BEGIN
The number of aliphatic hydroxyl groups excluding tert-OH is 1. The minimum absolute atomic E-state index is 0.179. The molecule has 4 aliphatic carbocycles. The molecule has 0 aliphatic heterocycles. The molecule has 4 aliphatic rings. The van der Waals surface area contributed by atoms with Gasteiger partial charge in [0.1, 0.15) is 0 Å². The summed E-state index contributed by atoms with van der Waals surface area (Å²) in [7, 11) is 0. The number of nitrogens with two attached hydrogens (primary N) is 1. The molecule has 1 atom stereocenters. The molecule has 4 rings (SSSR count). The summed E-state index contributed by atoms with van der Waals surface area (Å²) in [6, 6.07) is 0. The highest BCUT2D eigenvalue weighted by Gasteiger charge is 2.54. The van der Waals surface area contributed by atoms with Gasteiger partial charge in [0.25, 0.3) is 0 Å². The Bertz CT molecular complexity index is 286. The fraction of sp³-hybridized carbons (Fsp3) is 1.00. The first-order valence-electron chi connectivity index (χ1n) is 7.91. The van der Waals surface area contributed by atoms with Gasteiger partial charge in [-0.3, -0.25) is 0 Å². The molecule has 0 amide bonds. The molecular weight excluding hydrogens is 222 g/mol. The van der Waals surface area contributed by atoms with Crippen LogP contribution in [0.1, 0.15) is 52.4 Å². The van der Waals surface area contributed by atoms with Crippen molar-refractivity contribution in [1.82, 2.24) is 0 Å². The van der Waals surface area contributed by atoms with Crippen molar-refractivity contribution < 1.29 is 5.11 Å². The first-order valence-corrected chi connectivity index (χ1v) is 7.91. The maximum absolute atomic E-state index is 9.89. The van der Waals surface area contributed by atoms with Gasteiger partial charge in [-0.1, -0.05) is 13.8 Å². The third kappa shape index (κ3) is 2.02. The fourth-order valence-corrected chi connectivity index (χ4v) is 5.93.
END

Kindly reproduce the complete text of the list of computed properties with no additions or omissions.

The number of aliphatic hydroxyl groups excluding tert-OH is 1. The minimum absolute atomic E-state index is 0.179. The molecule has 4 aliphatic carbocycles. The molecule has 0 aliphatic heterocycles. The molecule has 4 aliphatic rings. The van der Waals surface area contributed by atoms with Gasteiger partial charge in [0.1, 0.15) is 0 Å². The summed E-state index contributed by atoms with van der Waals surface area (Å²) in [7, 11) is 0. The number of nitrogens with two attached hydrogens (primary N) is 1. The molecule has 1 atom stereocenters. The molecule has 4 rings (SSSR count). The summed E-state index contributed by atoms with van der Waals surface area (Å²) in [6, 6.07) is 0. The highest BCUT2D eigenvalue weighted by Gasteiger charge is 2.54. The van der Waals surface area contributed by atoms with Gasteiger partial charge in [0.25, 0.3) is 0 Å². The Bertz CT molecular complexity index is 286. The fraction of sp³-hybridized carbons (Fsp3) is 1.00. The first-order valence-electron chi connectivity index (χ1n) is 7.91. The van der Waals surface area contributed by atoms with Gasteiger partial charge in [-0.3, -0.25) is 0 Å². The molecule has 0 amide bonds. The molecular weight excluding hydrogens is 222 g/mol. The van der Waals surface area contributed by atoms with Crippen LogP contribution in [0.1, 0.15) is 52.4 Å². The van der Waals surface area contributed by atoms with Crippen molar-refractivity contribution in [1.82, 2.24) is 0 Å². The van der Waals surface area contributed by atoms with Crippen molar-refractivity contribution < 1.29 is 5.11 Å². The first-order valence-corrected chi connectivity index (χ1v) is 7.91. The maximum absolute atomic E-state index is 9.89. The van der Waals surface area contributed by atoms with Gasteiger partial charge in [-0.1, -0.05) is 13.8 Å². The third kappa shape index (κ3) is 2.02. The fourth-order valence-corrected chi connectivity index (χ4v) is 5.93.